This is part of a larger series; I’d recommend that everyone read the overview first.

The Vivitar filter is different than the other filters I’ve reviewed, as it was a part of a 4-part kit. The other parts of the kit were a neutral density(ND4) filter and a polarized filter.  I’m not going to review them, but they do work. It also comes with a lens cap. I”m definitely not going to review a lens cap. If I start reviewing lens caps, I’ve lost all interest in life.

So I’m just reviewing the UV filter. It gets reviewed by the same seven criteria as the other reviewed filters:

1- How is the packaging design(0% of total score)?

2: How is the protective case size & durability(5% of total score)?

3- Do the reflections off the glass look off-colour(5% of the total score)?

4- Does it block UV light for my full-spectrum camera(35% of total score)?

5: Does it block any light for my full spectrum camera(10% of total score)?

6: does it block any UV fluorescence from a black light(35% of total score)?

7: How reasonable is the price(10% of the total score)?


1- Packaging: 2 out of 5. The package was just this case wrapped in clear plastic with a sticker on it. I lost the sticker, so I’m posting a photo of a fairly dull looking case.

2- The protective case: 2 out of 5.

The case is enough to protect the filter from a drop, but won’t stop dust from getting into the lens. It isn’t a hard shell, so also wouldn’t protect the filters from any pressure or force applied to them. Long-term, I don’t know if sliding the filter in and out of the pockets might scratch it- if sand and dust gets stuck in the fabric, it probably would. It does fit all four items in it, but why would I have a spare lens-cap in a package that U’m opening and closing regularly. If I were to use the case, I’d probably swap it out with another filter that I use regularly. That’s all academic, as I have no plans on using this case. If I take it on trips, I usually leave it in the vehicle, and grab whichever filter I need.

3- off-colour reflections: 0 out of 5.


4- Blocking UV light as seen through the camera: 0 out of 5.

I didn’t really have high hopes for the filter(I’d lost any hope I once had about the time I reviewed the Hoya filter), but the other two filters were what they claimed to be. The Polarized filter was polarized, and the Neutral Density filter was darker. Could it tell the truth a third time? No! Of course not! It shows nothing through the short band pass filter:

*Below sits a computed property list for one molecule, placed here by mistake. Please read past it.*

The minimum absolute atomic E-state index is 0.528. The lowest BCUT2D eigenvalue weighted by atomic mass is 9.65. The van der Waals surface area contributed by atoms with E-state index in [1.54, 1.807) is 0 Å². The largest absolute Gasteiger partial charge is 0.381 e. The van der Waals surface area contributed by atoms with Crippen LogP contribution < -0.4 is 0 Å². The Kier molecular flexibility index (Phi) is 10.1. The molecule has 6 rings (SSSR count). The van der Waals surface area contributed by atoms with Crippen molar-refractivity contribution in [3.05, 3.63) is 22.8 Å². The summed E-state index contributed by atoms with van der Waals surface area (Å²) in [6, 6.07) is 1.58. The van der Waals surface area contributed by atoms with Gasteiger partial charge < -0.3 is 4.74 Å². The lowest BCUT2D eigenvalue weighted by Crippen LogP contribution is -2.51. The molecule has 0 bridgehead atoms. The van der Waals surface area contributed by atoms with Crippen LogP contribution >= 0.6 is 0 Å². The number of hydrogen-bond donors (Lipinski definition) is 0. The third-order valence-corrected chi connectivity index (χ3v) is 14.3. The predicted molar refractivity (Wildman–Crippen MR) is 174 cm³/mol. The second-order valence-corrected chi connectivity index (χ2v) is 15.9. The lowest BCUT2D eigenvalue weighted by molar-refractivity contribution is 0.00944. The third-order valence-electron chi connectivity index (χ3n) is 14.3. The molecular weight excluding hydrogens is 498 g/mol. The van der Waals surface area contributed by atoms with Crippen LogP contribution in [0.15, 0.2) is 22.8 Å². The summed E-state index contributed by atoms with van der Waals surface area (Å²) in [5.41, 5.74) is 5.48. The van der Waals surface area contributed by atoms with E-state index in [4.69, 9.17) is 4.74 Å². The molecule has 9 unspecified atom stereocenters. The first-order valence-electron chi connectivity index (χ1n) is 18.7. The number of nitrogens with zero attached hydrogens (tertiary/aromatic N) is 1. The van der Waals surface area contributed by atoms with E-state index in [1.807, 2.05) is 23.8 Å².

And also nothing through the ‘UV only’ combination of the  Schott BG40 and UG11 filters._MG_3910 (Medium)

5- Blocking other wavelengths: 0 out of 5.

Clear in both the visible…

_MG_3912 (Medium)

… and the near infrared spectra.

_MG_3926 (Medium)


6- Blocking UV Florescence:  0 out of 5.

_MG_2688 (Medium)

At this part of the review I usually am saying the same thing every time. Repeat along with me: “If you look close, It might block a bit of light, but even regular glass blocks some UV light”.


Except I couldn’t see it blocking anything, even with my naked eye. I assume it is a cheaper or thinner glass than the other filters. It might be about on par with the JYC filter, but not much ahead of it.


7- Price: umm… out of 5.

I seriously don’t know how to answer that questio. I paid $25 CDN for the set; I didn’t buy an individual UV filter. In addition to the UV filter, I the a neutral density filter, a polarized filter, and a lens cap that tethers to the camera. All three items work okay. But should I include them? Should I judge how worthwhile the kit is as a whole, or just the UV filter. As there were 4 items, does that mean the UV filter cost $6.25?

For the kit as a whole, I’ll say it gets a 4 out of 5. None of the filters are amazing, but the other two do work properly. Extra lens caps are always useful too.

For the UV filter? It doesn’t work, and isn’t worth the money even at $6.25. However, it is cheaper than most of the other worthless filters out there.  2 out of 5.

I’m going to average the two. 3 out of 5.




Eight Percent. We’re into single digits!

If you’re buying the kit, this might be worth it, but I’m not reviewing the kit. If you’re thinking of buying the UV filter alone, it isn’t worth it, even at $6.25. If you’re thinking of buying the kit, but solely for the UV filter, you have more money than sense, and probably don’t know enough about your camera to understand what the other filters do.